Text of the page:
Miscellaneous News

Wednesday, 30 November 2016 13:49

BIOECON News - Issue no. 13, Autumn 2016

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News  ::  Issue 13 - Autumn 2016

:: Article
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Managing our forests under threat of tree pests and diseases: a bioeconomic modelling approach 

by Morag Macpherson, University of Stirling, UK

The threat to UK forests from invasive pests and pathogens is increasing at an alarming rate. In our project, FOREMOD, we aim to build a series of bioeconomic models, which combine the ecological, epidemiological and economic drivers of a forest, to study the ways in which different management options can reduce risks and expected damages from a range of forest diseases  > more
 
:: Next meetings
 
5th Workshop on Age-structured models in Natural Resource Economics
Genueser Schiff, Lütjenburg, Germany, 17-19 May 2017
Martin Quaas, Anders Skonhoft, Olli Tahvonen and Niels Vestergaard are organising the Workshop. Both theoretical and empirical studies are welcome that integrate state-of-the-art ecological models and economics in fisheries, forestry and related fields. Examples of interesting questions include age- and size structured models, models with spatial structure, economic models with biological evolution and questions related to numerical computation of complex optimization models - Call for papers

UNEP session on “Macroeconomics Policies and Ecosystem Services” at the first Africa ESP Conference
Nairobi, Kenya, 21 – 25 November 2016
The objectives of Ecosystem Services Economics Unit session at the 2016 African ESP Conference were to explore the role of natural capital in the decision making, particularly at a national macroeconomic level. Specifically, the session wanted to understand the linkages of natural capital with macroeconomic policies; explore what the data and capacity needs at national level are and discuss the knowledge gaps and future priority of research - Readthe session briefing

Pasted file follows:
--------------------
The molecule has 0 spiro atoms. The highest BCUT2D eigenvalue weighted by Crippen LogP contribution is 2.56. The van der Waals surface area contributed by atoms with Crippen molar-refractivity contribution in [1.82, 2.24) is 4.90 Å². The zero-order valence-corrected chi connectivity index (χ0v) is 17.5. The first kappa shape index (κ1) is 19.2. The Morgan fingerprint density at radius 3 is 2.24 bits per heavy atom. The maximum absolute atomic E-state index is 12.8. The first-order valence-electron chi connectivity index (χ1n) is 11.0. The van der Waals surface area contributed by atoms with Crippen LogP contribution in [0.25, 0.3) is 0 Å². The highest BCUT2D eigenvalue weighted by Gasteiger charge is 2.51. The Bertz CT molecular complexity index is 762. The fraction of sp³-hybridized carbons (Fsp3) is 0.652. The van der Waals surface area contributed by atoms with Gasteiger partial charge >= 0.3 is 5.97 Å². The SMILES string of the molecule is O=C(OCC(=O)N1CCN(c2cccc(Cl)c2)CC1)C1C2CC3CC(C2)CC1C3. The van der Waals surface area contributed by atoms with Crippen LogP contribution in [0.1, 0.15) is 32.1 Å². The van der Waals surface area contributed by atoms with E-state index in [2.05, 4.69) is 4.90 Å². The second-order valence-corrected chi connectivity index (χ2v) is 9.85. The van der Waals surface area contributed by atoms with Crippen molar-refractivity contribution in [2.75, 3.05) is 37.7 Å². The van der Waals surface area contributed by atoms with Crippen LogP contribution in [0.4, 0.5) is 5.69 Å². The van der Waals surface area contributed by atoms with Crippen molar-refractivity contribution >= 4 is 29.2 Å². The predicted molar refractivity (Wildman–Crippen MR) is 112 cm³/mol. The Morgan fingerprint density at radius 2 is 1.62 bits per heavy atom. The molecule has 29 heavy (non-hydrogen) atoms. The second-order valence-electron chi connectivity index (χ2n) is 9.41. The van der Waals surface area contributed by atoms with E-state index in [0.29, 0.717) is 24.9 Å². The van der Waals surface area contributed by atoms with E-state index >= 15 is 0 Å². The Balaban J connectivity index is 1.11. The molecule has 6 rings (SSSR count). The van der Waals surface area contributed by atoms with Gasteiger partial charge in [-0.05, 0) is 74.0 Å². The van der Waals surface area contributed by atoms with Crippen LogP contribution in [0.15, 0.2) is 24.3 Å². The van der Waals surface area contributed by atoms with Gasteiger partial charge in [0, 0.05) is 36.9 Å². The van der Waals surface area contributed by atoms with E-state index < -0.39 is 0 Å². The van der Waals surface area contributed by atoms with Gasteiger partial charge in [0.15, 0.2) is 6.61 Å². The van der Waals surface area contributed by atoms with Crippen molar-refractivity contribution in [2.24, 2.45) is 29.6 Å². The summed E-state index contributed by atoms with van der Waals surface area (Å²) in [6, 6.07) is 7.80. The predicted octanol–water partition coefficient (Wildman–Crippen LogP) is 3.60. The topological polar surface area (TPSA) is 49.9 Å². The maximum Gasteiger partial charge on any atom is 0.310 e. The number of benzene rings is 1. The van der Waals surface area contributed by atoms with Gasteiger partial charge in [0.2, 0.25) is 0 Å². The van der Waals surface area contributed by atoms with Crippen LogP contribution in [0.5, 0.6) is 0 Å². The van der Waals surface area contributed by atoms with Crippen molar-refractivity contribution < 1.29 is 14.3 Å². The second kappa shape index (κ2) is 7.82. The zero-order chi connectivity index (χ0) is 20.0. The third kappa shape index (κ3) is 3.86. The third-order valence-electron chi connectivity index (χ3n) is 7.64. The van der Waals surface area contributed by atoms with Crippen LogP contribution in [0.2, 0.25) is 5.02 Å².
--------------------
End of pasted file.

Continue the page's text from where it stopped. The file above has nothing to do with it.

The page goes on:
:: News from the Partners
Upper-Rhine Cluster for Sustainability Research
Six universities in the German-French-Swiss Upper-Rhine region have joined forces to form a cross-border and interdisciplinary research cluster for sustainability research. This includes BIOECON’s partner University of Freiburg, Germany. Altogether, the cluster comprises more than 60 researchers and aims at becoming a center for sustainability research of European significance. Biodiversity and ecosystem services, as well as economic analyses of environmental governance, are among the thematic research foci - Project website

ProEcoServ pilot project achieves spectacular results
The UNEP Project for Ecosystem Services (ProEcoServ) funded by the Global Environment Facility to the tune of nearly $6.3 million set out to find ways to integrate the findings and tools of ecosystem service assessments into policy and decision-making in four pilot countries – Chile, South Africa, Trinidad and Tobago and Viet Nam. Following recommendations by the Millennium Ecosystems Assessment, ProEcoServ sought to better integrate ecosystem assessment, and develop scenarios and economic valuation of ecosystem services to ensure national sustainable development planning. The programme studied grass and drylands, forests, coastal and marine ecosystems at different scales, ranging from site specific, catchment, provincial, national, to transboundary scale - Final report